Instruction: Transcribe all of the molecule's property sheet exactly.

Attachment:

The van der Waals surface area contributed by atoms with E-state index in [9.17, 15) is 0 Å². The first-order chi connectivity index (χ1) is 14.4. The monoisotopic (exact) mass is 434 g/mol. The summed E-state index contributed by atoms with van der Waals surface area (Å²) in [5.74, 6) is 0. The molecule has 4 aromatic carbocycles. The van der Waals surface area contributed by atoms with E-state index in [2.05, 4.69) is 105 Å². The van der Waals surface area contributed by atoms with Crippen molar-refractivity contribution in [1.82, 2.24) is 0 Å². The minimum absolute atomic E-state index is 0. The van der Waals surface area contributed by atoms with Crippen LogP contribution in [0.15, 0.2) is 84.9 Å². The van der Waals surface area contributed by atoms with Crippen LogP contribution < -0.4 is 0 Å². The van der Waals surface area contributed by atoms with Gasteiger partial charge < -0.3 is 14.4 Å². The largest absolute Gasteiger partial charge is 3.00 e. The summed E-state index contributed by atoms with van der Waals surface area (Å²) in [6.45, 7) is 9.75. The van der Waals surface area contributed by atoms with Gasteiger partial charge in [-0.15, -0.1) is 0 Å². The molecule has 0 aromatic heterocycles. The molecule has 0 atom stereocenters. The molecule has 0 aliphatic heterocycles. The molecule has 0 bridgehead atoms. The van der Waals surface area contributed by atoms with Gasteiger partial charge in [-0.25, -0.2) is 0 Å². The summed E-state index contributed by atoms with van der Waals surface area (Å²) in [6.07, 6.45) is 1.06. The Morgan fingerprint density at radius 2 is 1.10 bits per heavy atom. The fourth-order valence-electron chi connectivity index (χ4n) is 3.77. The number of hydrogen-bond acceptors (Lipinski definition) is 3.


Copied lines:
The van der Waals surface area contributed by atoms with E-state index in [9.17, 15) is 0 Å². The first-order chi connectivity index (χ1) is 14.4. The monoisotopic (exact) mass is 434 g/mol. The summed E-state index contributed by atoms with van der Waals surface area (Å²) in [5.74, 6) is 0. The molecule has 4 aromatic carbocycles. The van der Waals surface area contributed by atoms with E-state index in [2.05, 4.69) is 105 Å². The van der Waals surface area contributed by atoms with Crippen molar-refractivity contribution in [1.82, 2.24) is 0 Å². The minimum absolute atomic E-state index is 0. The van der Waals surface area contributed by atoms with Crippen LogP contribution in [0.15, 0.2) is 84.9 Å². The van der Waals surface area contributed by atoms with Crippen LogP contribution < -0.4 is 0 Å². The van der Waals surface area contributed by atoms with Gasteiger partial charge < -0.3 is 14.4 Å². The largest absolute Gasteiger partial charge is 3.00 e. The summed E-state index contributed by atoms with van der Waals surface area (Å²) in [6.45, 7) is 9.75. The van der Waals surface area contributed by atoms with Gasteiger partial charge in [-0.15, -0.1) is 0 Å². The molecule has 0 aromatic heterocycles. The molecule has 0 atom stereocenters. The molecule has 0 aliphatic heterocycles. The molecule has 0 bridgehead atoms. The van der Waals surface area contributed by atoms with Gasteiger partial charge in [-0.25, -0.2) is 0 Å². The summed E-state index contributed by atoms with van der Waals surface area (Å²) in [6.07, 6.45) is 1.06. The Morgan fingerprint density at radius 2 is 1.10 bits per heavy atom. The fourth-order valence-electron chi connectivity index (χ4n) is 3.77. The number of hydrogen-bond acceptors (Lipinski definition) is 3.